The Industrial Revolution: a Time of Great Advancement and Change

Peter Stearns claims that the industrial revolution was an intensely human experience. What initially arose as scientific advancements in metallurgy and machine building, the industrial revolution period saw a redefinition of life as a whole. As industry changed, human life began to adapt. Work life was drastically changed which, in turn, resulted in family life being affected. As is human nature, major change was met with great resistant. Ultimately, the most successful people during the transition were those that adapted quickly.

The industrial revolution is often mistakenly thought of simply as a time period when science was becoming more organized and resulted in the production of new machinery. The Industrial revolution was a period when major changes in agriculture, manufacturing, and transportation had a profound effect on socioeconomic and cultural conditions. The Industrial revolution denoted a major turning point in human social history as nearly every aspect of daily life and human society was influenced in some way.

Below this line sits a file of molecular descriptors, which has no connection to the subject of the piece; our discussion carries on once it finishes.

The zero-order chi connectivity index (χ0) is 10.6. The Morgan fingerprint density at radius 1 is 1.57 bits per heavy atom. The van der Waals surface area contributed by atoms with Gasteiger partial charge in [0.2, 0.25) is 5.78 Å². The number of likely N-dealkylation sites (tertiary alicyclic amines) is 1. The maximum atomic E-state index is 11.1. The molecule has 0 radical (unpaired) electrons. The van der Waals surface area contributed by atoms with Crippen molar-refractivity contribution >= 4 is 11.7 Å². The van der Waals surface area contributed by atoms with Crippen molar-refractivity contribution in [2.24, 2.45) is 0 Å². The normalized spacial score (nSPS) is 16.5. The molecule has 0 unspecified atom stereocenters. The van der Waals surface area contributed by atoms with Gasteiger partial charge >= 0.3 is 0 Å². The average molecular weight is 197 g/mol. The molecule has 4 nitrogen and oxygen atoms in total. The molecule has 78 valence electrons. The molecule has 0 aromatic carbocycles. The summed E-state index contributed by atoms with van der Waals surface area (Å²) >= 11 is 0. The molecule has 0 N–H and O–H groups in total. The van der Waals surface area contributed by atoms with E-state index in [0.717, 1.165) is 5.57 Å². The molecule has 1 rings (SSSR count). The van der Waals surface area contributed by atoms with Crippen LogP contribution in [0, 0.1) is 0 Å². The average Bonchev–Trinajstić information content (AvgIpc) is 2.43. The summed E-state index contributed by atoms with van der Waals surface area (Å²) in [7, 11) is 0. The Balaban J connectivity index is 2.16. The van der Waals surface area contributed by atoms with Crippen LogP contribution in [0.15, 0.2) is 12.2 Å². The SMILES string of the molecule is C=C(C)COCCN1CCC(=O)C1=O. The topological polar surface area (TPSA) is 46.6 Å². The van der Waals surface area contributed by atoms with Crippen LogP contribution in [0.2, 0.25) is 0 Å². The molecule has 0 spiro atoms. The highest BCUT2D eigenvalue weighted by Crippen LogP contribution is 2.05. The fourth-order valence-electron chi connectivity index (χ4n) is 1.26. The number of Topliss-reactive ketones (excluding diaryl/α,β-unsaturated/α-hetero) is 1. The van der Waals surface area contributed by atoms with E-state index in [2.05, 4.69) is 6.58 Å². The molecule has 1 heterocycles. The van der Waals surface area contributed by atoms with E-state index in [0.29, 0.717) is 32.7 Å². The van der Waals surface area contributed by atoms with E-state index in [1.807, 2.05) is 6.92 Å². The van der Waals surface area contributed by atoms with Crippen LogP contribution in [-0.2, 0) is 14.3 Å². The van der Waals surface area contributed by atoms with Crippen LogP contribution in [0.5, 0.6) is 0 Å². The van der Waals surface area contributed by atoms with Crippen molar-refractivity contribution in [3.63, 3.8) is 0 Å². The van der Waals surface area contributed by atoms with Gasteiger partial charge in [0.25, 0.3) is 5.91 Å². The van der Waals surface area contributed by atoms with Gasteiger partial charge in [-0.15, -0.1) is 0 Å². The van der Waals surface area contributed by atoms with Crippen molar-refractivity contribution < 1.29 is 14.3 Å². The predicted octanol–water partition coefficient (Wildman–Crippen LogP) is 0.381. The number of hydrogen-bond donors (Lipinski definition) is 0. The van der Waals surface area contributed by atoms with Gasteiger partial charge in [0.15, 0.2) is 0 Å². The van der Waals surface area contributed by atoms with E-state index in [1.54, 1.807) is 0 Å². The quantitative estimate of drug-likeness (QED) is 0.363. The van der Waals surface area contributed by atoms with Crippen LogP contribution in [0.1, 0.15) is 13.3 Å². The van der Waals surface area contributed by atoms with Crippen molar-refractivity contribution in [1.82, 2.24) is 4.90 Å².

The industrial revolution was marked by a shift of power. The power source before the revolution was human power. Human and animal muscle was the driving force behind all forms of production. At first, machinery saw an increase in manual labor in the form of railway production and canal excavations. Ultimately, the introduction of machinery resulted in a decline in subjugated men and instead man’s intellectual capacity was being utilized. As a result of the shift of power and the new role undertaken by human labor, education became increasingly important.